I didn’t fully understood you on the 2 points that you mentioned:(1) shouldnt an ‘unlike’ be considered the opposite of ‘like’ – that’s an explicit opt-out, isnt it? Why did you mention it to be difficult? (2) While the social sites may police themselves, the brands should use opt-outs the same way as opt-ins – why should policing come in during opt-outs only?

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  • http://waterfall.com/blog Kane Russell

    Hi Ravikant – (1) opting out of social media from a consumer standpoint is not difficult for the majority of users (ie finding a page and clicking a button). Tracking those opt outs from a brand perspective is what I think is. Facebook/Twitter doesn’t make it entirely easy to pull data about your subscribers and track exactly when/why someone decided to unlike/unfollow/etc. (2) Policing comes into play in my mind for a few scenarios: a person unlikes/unfollows but the brand continues to direct message the consumer. A department store sets up a Facebook page, somebody opts-in to receive updates about jewelry, and gets annoyed when shoe announcements start getting posted. A brand sets up a Facebook page and consumers start posting in too much volume. Brand’s send too much information from their Facebook/Twitter page but consumers can’t figure out the un-like/follow button. Bottom line, when it comes to opt-in vs. opt-out brand/consumer communication you are going to run into issues, as I describe above in my slipper slope argument. Facebook/Twitter has to be a sufficient enough third party to police/regulate/provide functionality (and already has) for these issues as they come up.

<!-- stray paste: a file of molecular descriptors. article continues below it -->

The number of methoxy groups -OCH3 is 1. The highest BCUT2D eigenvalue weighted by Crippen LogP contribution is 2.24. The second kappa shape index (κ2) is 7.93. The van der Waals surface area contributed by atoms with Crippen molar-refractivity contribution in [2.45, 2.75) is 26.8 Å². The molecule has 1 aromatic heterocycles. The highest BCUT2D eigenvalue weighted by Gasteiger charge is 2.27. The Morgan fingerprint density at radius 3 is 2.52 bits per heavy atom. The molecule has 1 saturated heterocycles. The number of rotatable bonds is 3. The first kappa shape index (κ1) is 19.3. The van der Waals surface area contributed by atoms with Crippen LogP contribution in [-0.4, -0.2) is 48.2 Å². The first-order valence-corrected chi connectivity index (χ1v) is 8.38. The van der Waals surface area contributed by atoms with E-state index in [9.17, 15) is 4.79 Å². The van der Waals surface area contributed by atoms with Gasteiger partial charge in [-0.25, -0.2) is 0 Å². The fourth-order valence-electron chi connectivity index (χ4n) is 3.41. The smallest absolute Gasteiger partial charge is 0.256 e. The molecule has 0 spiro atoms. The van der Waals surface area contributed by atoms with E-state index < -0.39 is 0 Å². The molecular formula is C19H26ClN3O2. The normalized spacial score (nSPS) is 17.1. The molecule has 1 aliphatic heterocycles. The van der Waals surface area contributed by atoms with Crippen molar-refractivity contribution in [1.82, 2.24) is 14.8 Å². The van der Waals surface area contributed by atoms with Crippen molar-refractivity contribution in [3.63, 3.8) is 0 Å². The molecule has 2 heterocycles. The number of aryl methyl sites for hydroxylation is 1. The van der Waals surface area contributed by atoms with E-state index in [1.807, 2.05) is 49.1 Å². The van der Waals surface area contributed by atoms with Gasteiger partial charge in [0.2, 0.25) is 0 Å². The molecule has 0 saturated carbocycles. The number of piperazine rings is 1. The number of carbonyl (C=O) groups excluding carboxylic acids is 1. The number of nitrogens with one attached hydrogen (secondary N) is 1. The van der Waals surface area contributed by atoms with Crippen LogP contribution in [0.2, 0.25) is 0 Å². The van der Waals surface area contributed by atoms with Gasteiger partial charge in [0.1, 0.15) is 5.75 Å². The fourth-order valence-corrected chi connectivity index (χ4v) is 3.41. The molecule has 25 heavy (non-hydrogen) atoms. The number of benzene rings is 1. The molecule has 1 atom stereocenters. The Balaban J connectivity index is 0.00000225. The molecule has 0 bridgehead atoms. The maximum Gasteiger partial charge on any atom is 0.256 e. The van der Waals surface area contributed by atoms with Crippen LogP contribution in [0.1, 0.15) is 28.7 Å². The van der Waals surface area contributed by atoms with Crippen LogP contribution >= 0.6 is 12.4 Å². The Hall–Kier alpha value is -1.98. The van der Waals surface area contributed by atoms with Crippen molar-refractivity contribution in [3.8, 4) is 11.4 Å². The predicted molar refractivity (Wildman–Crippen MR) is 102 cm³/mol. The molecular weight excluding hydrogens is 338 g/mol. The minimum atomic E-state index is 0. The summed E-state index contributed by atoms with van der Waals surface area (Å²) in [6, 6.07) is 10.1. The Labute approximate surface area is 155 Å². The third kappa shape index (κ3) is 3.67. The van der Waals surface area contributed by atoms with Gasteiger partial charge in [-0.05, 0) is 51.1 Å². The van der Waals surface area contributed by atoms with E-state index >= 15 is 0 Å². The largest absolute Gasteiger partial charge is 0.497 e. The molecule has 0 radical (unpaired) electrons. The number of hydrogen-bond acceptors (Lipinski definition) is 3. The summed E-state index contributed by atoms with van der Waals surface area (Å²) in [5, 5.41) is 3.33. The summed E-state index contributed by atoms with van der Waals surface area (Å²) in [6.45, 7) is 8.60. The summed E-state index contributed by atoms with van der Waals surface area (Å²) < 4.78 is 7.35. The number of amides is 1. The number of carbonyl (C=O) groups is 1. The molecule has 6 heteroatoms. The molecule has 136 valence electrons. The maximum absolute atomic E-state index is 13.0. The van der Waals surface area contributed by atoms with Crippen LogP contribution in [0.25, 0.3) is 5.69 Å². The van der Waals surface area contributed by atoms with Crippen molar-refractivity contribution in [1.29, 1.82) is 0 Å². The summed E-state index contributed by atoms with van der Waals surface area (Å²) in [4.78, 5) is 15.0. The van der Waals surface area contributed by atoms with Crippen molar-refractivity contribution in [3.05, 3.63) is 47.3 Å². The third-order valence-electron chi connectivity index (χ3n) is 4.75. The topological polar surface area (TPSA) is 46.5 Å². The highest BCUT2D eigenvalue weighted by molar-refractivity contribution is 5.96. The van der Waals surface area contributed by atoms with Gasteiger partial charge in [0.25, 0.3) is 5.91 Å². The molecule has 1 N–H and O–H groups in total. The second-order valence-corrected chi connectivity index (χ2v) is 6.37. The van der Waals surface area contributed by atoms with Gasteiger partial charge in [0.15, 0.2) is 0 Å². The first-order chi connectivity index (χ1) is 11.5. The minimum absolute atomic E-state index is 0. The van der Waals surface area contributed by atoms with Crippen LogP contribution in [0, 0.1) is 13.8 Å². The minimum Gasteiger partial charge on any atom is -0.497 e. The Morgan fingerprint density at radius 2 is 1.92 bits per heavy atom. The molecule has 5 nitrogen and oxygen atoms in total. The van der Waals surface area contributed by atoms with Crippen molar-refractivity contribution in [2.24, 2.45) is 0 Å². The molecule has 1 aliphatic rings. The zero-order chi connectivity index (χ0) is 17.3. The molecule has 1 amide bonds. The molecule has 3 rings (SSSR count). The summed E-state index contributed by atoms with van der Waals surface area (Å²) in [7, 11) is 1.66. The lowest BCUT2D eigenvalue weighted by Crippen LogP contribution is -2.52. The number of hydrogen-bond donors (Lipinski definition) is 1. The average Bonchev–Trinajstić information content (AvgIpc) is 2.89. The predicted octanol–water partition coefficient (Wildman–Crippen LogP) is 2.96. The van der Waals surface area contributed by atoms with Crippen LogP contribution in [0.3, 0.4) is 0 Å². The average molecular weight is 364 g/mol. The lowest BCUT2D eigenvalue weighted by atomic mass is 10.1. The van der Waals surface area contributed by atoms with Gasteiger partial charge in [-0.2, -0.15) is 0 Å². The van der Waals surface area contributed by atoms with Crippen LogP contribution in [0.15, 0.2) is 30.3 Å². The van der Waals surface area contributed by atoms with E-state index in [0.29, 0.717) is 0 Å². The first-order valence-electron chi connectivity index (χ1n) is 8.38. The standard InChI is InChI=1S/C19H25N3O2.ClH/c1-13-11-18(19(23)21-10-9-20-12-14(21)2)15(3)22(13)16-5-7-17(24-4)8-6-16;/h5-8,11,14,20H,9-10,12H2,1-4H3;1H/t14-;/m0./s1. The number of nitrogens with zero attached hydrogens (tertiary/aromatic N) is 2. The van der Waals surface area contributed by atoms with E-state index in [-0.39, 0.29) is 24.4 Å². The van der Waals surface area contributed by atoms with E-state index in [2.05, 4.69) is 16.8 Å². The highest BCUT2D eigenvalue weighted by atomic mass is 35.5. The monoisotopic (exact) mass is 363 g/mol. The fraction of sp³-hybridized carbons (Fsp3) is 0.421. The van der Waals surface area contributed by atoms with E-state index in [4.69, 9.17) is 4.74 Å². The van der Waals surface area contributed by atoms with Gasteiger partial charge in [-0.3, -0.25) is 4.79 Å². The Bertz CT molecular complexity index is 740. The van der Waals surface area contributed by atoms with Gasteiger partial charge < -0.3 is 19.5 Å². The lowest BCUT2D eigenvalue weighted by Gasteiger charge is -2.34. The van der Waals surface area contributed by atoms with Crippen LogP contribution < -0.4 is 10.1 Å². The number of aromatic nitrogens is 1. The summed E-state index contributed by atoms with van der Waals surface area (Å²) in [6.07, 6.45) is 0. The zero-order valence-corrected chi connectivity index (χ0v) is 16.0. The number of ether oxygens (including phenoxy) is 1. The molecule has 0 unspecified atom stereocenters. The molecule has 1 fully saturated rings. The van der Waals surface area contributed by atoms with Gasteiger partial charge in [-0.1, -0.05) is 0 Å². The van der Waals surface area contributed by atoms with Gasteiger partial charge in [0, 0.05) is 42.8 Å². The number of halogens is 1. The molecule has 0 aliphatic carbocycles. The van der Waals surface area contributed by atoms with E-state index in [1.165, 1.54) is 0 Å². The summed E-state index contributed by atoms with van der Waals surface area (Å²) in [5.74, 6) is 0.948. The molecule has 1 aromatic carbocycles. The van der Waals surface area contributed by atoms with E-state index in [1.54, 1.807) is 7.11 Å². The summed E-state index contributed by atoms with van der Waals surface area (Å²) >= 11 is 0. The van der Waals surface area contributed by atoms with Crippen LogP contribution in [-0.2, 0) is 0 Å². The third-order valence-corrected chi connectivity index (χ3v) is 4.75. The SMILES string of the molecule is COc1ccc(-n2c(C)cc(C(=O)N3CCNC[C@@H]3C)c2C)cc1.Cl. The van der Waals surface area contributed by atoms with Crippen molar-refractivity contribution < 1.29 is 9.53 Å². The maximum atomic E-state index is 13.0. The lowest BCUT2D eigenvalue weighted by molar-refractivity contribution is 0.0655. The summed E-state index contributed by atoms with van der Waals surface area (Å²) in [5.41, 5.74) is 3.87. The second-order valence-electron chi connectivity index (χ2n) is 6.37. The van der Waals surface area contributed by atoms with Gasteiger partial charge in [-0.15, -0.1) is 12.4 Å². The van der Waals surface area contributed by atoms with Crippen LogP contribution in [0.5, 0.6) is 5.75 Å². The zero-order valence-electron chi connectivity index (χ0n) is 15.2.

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  • http://www.i95dev.com/ecommerce-magento Henry Louis

    Hi Russel! I came to know some valuable information regarding Mobile Marketing Opt-ins by reading this post. Thanks for sharing this post.

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  • http://www.expertmagentodevelopers.com Magento SEO

    Mobile marketing is really important as many people access internet via their mobile phones.

  • http://www.sisatel.com Tania Sarkar

    clear, transparent and concise article…

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  • Victoria Brooks

    I think that people will hold a higher expectation of SMS ads, than they do of email ads or ads within apps on their phone, because it is more intrusive.  I carry my Iphone with me wherever i go.  If I get an ad that doesn’t require immediate involvement or is immediately beneficial or relevant to my location, I may get annoyed and unsubscribe (if that is even a possibility).  That doesn’t necessarily extend to causes. I think people overall have a higher tolerance threshold, in those cases, because of the greater good that the organization does. 

    If I am in downtown San Antonio at the Riverwalk for Christmas and there seems to be an hour wait for every restaurant and there is a website that I go to click on that I can make reservations for a few of the many of the restaurants there and get notified via SMS (with a confirmation text back of “Y” to hold my spot for 10 mins, while I walk back there), I would be highly interested (and grateful) for that.  The shorter wait time and ability to sightsee in the interim would be incentive enough to sign up. (Based on a true story.)

    The SXSW festival is another avenue where I could imagine that SMS would be highly regarded since most attendees are from out of town and it can be difficult to keep up with all of the events going on.  Events can be promoted and reminders sent, with promotions that are related to the receiver’s geographical location.

    In cases like these, I see SMS marketing as providing a huge value-add to the receiver and welcomed as long as the receiver has given prior permission.